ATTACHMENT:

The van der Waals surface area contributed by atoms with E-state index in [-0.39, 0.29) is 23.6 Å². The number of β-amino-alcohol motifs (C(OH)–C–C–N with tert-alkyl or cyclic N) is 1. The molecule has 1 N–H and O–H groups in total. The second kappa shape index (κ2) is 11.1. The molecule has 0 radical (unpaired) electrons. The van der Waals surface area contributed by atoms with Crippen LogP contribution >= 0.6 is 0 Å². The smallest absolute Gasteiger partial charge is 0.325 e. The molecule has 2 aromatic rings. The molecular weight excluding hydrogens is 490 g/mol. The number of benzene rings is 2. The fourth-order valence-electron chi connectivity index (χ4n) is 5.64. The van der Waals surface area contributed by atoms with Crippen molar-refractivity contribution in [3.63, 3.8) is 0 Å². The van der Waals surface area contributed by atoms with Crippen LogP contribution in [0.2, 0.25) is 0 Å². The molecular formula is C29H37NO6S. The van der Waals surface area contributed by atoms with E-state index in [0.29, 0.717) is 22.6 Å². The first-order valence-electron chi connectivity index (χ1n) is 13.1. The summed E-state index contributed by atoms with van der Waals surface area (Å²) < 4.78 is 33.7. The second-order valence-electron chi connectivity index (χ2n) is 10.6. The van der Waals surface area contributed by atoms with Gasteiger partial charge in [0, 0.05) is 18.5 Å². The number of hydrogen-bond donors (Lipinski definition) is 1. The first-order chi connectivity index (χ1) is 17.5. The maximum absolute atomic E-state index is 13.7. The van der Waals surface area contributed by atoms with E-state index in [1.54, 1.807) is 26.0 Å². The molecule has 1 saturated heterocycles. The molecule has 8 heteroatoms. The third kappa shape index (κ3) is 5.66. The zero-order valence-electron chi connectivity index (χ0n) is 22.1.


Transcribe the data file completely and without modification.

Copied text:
The van der Waals surface area contributed by atoms with E-state index in [-0.39, 0.29) is 23.6 Å². The number of β-amino-alcohol motifs (C(OH)–C–C–N with tert-alkyl or cyclic N) is 1. The molecule has 1 N–H and O–H groups in total. The second kappa shape index (κ2) is 11.1. The molecule has 0 radical (unpaired) electrons. The van der Waals surface area contributed by atoms with Crippen LogP contribution >= 0.6 is 0 Å². The smallest absolute Gasteiger partial charge is 0.325 e. The molecule has 2 aromatic rings. The molecular weight excluding hydrogens is 490 g/mol. The number of benzene rings is 2. The fourth-order valence-electron chi connectivity index (χ4n) is 5.64. The van der Waals surface area contributed by atoms with Crippen molar-refractivity contribution in [3.63, 3.8) is 0 Å². The van der Waals surface area contributed by atoms with Crippen LogP contribution in [0.2, 0.25) is 0 Å². The molecular formula is C29H37NO6S. The van der Waals surface area contributed by atoms with E-state index in [0.29, 0.717) is 22.6 Å². The first-order valence-electron chi connectivity index (χ1n) is 13.1. The summed E-state index contributed by atoms with van der Waals surface area (Å²) < 4.78 is 33.7. The second-order valence-electron chi connectivity index (χ2n) is 10.6. The van der Waals surface area contributed by atoms with Gasteiger partial charge in [0, 0.05) is 18.5 Å². The number of hydrogen-bond donors (Lipinski definition) is 1. The first-order chi connectivity index (χ1) is 17.5. The maximum absolute atomic E-state index is 13.7. The van der Waals surface area contributed by atoms with E-state index in [1.54, 1.807) is 26.0 Å². The molecule has 1 saturated heterocycles. The molecule has 8 heteroatoms. The third kappa shape index (κ3) is 5.66. The zero-order valence-electron chi connectivity index (χ0n) is 22.1.